« inequality in online civic engagement | Main | positioning an academic argument »

July 10, 2008

the ACORN scandal

I was amazed to read that a senior official at ACORN ("the nation’s largest grassroots community organization of low- and moderate-income people") embezzled nearly $1 million in 1999-2000. Instead of being fired, he was reassigned and asked to pay the money back on a generous installment plan: $30,000/year. No one was told what he had done, not even the board. This man happens to be the brother of the organization's founder.

I think about the times I gave money to ACORN when canvassers in my neighborhood played on my guilt. I was always reluctant or ambivalent. I didn't (and still don't) have the full picture of how ACORN operates. I acknowledge my limited understanding and don't see myself as an informed critic. But there were times when the organization seemed to make poor people look like sheer victims, instead of developing and celebrating their agency. ACORN seemed to divide the world into the victims, their protectors, and their enemies, which is not a way to learn from other people or build communities.

Now we read that millions of dollars of contributions were actually paying for embezzlement and a cover-up. Founder Wade Rethke "said the decision to keep the matter secret was not made to protect his brother but because word of the embezzlement would have put a 'weapon' into the hands of enemies of Acorn .... 'We thought it best at the time to protect the organization, as well as to get the funds back into the organization, to deal with it in-house,' said Maude Hurd, president of Acorn."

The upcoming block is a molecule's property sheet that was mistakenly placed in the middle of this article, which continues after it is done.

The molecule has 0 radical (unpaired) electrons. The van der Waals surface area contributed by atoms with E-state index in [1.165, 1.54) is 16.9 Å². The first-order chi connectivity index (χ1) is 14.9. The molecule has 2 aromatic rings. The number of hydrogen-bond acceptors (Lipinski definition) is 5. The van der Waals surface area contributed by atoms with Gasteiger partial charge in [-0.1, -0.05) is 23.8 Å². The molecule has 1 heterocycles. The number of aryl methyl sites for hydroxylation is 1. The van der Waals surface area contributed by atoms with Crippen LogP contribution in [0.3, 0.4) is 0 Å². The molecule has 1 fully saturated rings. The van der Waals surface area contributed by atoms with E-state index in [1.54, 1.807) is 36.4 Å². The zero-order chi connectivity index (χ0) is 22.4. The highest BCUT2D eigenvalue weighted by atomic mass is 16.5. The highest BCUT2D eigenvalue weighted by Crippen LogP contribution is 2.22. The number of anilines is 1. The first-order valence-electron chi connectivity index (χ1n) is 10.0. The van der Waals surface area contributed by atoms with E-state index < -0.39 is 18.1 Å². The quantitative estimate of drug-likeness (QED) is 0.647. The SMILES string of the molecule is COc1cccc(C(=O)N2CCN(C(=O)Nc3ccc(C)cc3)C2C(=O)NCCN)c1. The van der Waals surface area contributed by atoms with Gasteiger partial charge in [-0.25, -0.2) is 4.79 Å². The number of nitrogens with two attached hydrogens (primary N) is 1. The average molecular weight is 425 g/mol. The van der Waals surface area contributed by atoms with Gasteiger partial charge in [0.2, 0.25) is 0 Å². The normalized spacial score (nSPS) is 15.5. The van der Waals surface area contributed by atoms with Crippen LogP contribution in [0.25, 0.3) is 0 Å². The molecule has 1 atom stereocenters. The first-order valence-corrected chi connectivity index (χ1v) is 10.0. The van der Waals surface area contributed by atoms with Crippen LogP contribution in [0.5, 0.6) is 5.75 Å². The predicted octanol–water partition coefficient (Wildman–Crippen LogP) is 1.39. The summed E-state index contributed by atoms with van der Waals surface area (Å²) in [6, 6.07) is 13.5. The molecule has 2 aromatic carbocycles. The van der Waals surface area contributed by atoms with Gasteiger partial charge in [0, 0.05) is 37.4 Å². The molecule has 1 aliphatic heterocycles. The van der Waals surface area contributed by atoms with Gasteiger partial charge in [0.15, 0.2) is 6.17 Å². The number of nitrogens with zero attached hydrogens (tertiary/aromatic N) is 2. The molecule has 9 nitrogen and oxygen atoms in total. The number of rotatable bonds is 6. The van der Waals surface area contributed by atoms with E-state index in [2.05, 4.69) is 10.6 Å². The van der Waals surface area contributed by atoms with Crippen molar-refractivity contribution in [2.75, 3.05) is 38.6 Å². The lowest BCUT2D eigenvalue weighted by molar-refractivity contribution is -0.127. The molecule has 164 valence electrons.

This was obviously a mistake. Ethically, it meant putting the interests of the staff and the organization ahead of the donors and people served. Practically, it was foolish because the scandal had to come out, sooner or later. It reflected the division of the world into heroes and enemies that I mentioned above. It also presumed that the heroic ACORN was indispensable, so that any embarrassment to the organization had to be avoided at all costs. No organization is above reproach, none can be allowed to police itself, and none is indispensable.

Even today, the ACORN website makes no mention of the embezzlement. Recent news items highlighted on its home page include: "Landmark ACORN Foreclosure Bill Becomes Law in California" and "ACORN Helps Launch $40 Million Healthcare Campaign Nationwide." An apology would help, although for me personally, it is too late.

[Update, July 11: ACORN now has a formal apology, which they sent to me.]

July 10, 2008 9:16 AM | category: none


This latest embezzlement scandal is just a single instance in what has become a troubling pattern of behavior by ACORN. The Consumers Rights League, which recently released a whistleblower report on ACORN's misuse of taxpayer dollars, issued the below statement in response to the article, renewing its call on Congress (and specifically, Financial Services Committee Chair Barney Frank) to initiate an investigation into ACORN.

CRL has also put together a backgrounder that includes facts about the ever-expanding spectrum of ACORN's illegal activities: its commingling of government funds for political purposes, its rampant voter registration fraud, and now this latest embezzlement scandal.

Read both at www.consumersrightsleague.com.

July 10, 2008 3:45 PM | Comments (1) | posted by aeDC77

Site Meter